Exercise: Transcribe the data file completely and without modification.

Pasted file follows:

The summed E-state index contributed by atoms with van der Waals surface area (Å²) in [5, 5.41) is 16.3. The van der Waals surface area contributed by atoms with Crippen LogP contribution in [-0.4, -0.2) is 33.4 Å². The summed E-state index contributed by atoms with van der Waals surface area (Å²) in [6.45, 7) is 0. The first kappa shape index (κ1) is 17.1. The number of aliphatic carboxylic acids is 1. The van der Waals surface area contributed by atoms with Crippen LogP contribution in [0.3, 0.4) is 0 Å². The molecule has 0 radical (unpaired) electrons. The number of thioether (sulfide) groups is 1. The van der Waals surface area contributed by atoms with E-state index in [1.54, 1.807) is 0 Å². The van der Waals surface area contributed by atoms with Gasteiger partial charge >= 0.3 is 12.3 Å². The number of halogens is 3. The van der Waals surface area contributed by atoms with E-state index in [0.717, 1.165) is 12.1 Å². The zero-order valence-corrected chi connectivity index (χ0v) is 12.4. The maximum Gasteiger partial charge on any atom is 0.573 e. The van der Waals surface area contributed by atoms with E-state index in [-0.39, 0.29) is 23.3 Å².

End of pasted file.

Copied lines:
The summed E-state index contributed by atoms with van der Waals surface area (Å²) in [5, 5.41) is 16.3. The van der Waals surface area contributed by atoms with Crippen LogP contribution in [-0.4, -0.2) is 33.4 Å². The summed E-state index contributed by atoms with van der Waals surface area (Å²) in [6.45, 7) is 0. The first kappa shape index (κ1) is 17.1. The number of aliphatic carboxylic acids is 1. The van der Waals surface area contributed by atoms with Crippen LogP contribution in [0.3, 0.4) is 0 Å². The molecule has 0 radical (unpaired) electrons. The number of thioether (sulfide) groups is 1. The van der Waals surface area contributed by atoms with E-state index in [1.54, 1.807) is 0 Å². The van der Waals surface area contributed by atoms with Gasteiger partial charge >= 0.3 is 12.3 Å². The number of halogens is 3. The van der Waals surface area contributed by atoms with E-state index in [0.717, 1.165) is 12.1 Å². The zero-order valence-corrected chi connectivity index (χ0v) is 12.4. The maximum Gasteiger partial charge on any atom is 0.573 e. The van der Waals surface area contributed by atoms with E-state index in [-0.39, 0.29) is 23.3 Å².